If You Want to Make a Legal Dark ‘N’ Stormy You Have to Use This Rum

Dark 'N' Stormy
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The Dark ‘N’ Stormy, that mix of rum, lime juice and ginger beer, is on the short list of rum drinks that everyone at least knows about—even if they can’t recite the recipe from memory. But there is a facet of the Dark ‘N’ Stormy that makes it rather unique in the cocktail world: It can only be legally made with one rum.

Goslings, Bermuda’s best known distillery and makers of Black Seal rum, trademarked the Dark ‘N’ Stormy almost three decades ago.

If anyone can lay claim to the Dark ‘N’ Stormy, it’s probably Goslings. As Malcolm Gosling Jr. recounts, the Dark ‘N’ Stormy supposedly got its name when a Bermuda fisherman, with the concoction in front of him, compared it to “the color of a cloud only a fool or a dead man would sail under.” But even if that story can’t be entirely proven, the drink was created in Bermuda and it was created with Goslings Black Seal rum. The British navy was stationed on the island following World War I and had its own ginger beer bottling plant. At some point in the early period between the wars, sailors began mixing the navy’s product with Gosling’s Black Seal, which was the most plentiful on the island. “[The trademark] is to protect the integrity of the cocktail that has such deep roots to Bermuda going back to the 1920s,” says Gosling. “It isn’t to say other rums can’t be mixed with ginger beer, it’s that It will taste different than the authentic Dark ‘N’ Stormy.”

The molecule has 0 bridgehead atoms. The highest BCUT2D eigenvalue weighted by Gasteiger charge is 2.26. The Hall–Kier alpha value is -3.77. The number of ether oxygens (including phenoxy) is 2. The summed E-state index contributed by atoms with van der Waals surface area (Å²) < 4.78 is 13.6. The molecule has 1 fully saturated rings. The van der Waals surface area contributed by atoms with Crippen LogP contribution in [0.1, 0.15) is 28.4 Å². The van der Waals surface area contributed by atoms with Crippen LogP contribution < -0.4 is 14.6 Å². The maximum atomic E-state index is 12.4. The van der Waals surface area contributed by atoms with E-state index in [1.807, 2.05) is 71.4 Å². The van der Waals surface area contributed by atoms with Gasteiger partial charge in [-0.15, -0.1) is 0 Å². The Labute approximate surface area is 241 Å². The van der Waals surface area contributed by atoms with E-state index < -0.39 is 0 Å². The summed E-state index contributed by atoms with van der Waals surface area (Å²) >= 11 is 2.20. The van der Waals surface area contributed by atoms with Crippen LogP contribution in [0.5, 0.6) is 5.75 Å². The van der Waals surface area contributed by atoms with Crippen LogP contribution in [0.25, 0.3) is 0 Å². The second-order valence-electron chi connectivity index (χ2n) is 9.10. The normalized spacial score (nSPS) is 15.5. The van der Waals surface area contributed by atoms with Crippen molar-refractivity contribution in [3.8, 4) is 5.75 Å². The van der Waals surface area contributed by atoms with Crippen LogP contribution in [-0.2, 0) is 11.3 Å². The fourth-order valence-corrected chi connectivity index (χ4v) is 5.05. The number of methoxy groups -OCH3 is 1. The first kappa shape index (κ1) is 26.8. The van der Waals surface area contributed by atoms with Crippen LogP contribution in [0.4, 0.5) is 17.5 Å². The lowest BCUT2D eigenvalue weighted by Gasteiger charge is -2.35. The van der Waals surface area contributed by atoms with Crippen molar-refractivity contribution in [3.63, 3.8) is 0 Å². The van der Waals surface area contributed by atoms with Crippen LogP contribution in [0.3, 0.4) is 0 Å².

Let’s be clear: Goslings is not going all undercover shopper in your neighborhood dive bar or tiki haunt to see if its rum is pulled off the shelf every time someone orders a Dark ‘N’ Stormy. But they do keep an eye out for anyone who advertises it on their menu or anywhere else flying a different rum’s flag. In the past they have brought suits against giants like Pernod Ricard, which advertised using Malibu Spiced Rum in a Dark N’ Stormy (notice the tricky use of one apostrophe instead of two in the name of the drink) and sent cease and desist letters to outlets like the cocktail blog Inu Ā Kena for putting together a list of several rums that could be used to make a Dark ‘N’ Stormy.

The other place the trademark comes into play is with canned cocktails. While canned cocktails are now a full-on trend and it seems like everyone who can get their hands on enough aluminum is making them, Goslings was ahead of the curve. They began selling Dark ‘N’ Stormy cans, which taste impressively like what you’d get if you ordered the drink in a bar, in the United States in 2012. At the time, there wasn’t much in the way of competition. But today, if it weren’t for the trademark, liquor store shelves would be brimming with four and six-packs all under the same name. There aren’t, though, and as long as there is a bottle of Goslings rum somewhere in this world, there never will be.

So the next time you’re enjoying a refreshing, spicy mix of rum, ginger beer and lime juice, know that you aren’t just drinking a piece of cocktail history, but a piece of legal history as well.